Remarks at China Forum on Innovation in Social Services for a New Urbanization
Mr. Patrick Haverman, Deputy Country Director, UNDP China
China Forum on Innovation in Social Services for a New Urbanization
12 December 2013
Mr Liu Honghai, Mr Yao Shenhong,
Distinguished Guests, Ladies and Gentlemen,
It is an honour to be here to open the first China Forum for Social Innovations in the New Urbanization. I would like express my appreciation to the China Academy on Development and Strategy and the Center for International Economic and Technical Exchanges for our programme partnership on Strengthening Social Services in the Urbanization Process, which aims to improve social services for the aged, women, children and disabled. I am very pleased to see that the forum today brings representatives from government institutions, academia, foundations, social organisations and private sectors together to exchange experiences and develop innovative approaches.
In early 2013, Premier Li Keqiang referred to a new type of urbanization: “people’s urbanization” which should be human-centered, ensure the prosperity of the people, and support China’s growth. Premier Li’s remarks reflect China’s determination to promote social and economic development through sustainable urbanization. This commitment is also evident in the guidelines of the Third Plenary of the 18th Party Congress.
China has experienced unprecedented economic growth and reform, which has greatly accelerated the urbanization process. According to China’s national censuses, its urban population grew from only eleven percent in 1949 to over fifty percent. The speed of this urbanization is astounding - urbanization in Europe took 150 years to go from twelve per cent to 51 per cent, and only 52 years in China. The urban population is predicted to rise to 70 percent by 2030, resulting in an additional 310 million new city dwellers in the next two decades. By then, one billion Chinese will live in cities.
As a result, the demand for quality urban social services will be higher than ever. The influx of innumerable migrant families contributes to the rise in the overall urban population and reinforces further the need for strengthened social services to prevent them from falling further into poverty. At the same time, vulnerable groups who bear the brunt of these shortages will need attention.
A key issue to impact social services is the aging population in China. China will become an ageing society in the late 1990s. China’s population over the age of 60 reached 177.6 million in 2010, which then accounted for 13% of the total population. Twenty-six Chinese provinces and cities have entering into aged society status. One projection is that by 2050, the over-65 population of will be 332 million, almost a quarter of the total population. This will have heavy implications on expenditures on pension, medical care and welfare. More products and services are needed for older people. Likewise, women, children, the disabled and other vulnerable groups are also groups which will most suffer from inadequate and unequal access to social services such as education, health care, housing and other public facilities during the urbanization process.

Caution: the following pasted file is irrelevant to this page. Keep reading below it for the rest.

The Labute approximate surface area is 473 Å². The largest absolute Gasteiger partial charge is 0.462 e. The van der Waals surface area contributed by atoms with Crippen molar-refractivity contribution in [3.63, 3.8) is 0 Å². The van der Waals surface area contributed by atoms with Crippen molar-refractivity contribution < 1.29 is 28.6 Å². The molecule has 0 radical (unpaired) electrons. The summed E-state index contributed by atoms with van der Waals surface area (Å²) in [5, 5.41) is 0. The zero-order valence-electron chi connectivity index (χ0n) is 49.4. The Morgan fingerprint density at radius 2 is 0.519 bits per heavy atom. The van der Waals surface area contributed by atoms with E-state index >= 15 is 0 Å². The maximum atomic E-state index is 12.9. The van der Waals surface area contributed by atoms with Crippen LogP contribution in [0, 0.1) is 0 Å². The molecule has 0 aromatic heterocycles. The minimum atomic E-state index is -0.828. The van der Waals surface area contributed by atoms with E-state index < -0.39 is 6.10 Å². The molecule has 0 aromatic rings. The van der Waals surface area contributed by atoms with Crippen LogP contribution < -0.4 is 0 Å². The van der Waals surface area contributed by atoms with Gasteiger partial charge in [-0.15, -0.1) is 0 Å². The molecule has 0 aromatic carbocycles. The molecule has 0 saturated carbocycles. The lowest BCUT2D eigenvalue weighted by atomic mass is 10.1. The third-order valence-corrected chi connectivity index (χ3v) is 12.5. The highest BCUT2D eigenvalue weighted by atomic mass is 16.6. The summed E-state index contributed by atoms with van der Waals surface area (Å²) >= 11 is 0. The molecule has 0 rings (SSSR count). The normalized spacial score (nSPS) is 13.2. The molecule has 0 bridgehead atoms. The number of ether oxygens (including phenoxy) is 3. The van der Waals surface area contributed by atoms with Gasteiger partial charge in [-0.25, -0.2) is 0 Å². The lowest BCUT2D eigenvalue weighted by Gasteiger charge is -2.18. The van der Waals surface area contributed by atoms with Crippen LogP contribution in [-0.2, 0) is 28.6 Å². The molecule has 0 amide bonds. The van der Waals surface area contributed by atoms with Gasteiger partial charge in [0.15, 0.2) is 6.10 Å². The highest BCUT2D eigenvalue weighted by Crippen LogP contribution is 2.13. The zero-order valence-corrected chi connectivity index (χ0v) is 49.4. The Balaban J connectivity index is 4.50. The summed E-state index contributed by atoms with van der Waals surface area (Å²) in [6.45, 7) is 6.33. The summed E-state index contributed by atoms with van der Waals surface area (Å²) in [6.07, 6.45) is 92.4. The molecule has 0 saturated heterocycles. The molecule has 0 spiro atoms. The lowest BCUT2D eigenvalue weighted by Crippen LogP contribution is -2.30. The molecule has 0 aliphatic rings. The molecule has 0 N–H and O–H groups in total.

The human development paradigm has long guided UNDP’s work. It is about enlarging people’s choices and opportunities in ways which are economically, socially, and environmentally sustainable, in order to benefit present generations without compromising the prospects of future generations. Urbanization can be guided by the same principle. Because of the magnitude and speed of many changes in the urban landscape, the window of opportunity for addressing many of these is relatively small. Making up front investments and bold decisions today could mean lower costs in the future, with a last chance to avoid lost opportunities and higher costs.
My colleague will later present UNDP’s latest Human Development Report for China on Sustainable and Liveable Cities: Toward Ecological Civilization. The key recommendations calls for integrated policies and strategies that can simultaneously address emerging challenges; which requires a compromise between the speed and quality of urbanization and asks for strong governance mechanisms, public participation and innovations while understanding the interrelationships between economic, social and environmental costs and benefits. Secondly, our counterpart at the international NGO, HelpAge International will share their experience of working with community-based organizations in China to deliver quality services tailored to the needs of the elderly.
In closing, let me say that I believe that people are cognizant of their individual and collective roles in making the most of the enormous opportunity for change that urbanization provides. There is more to do, to act upon and to research. I hope you are able to take this vision of sustainable development in China, and incorporate it in your actions, choices and decisions, wherever you find yourselves: as individual citizens and as professionals.
I wish you a rich and fruitful forum.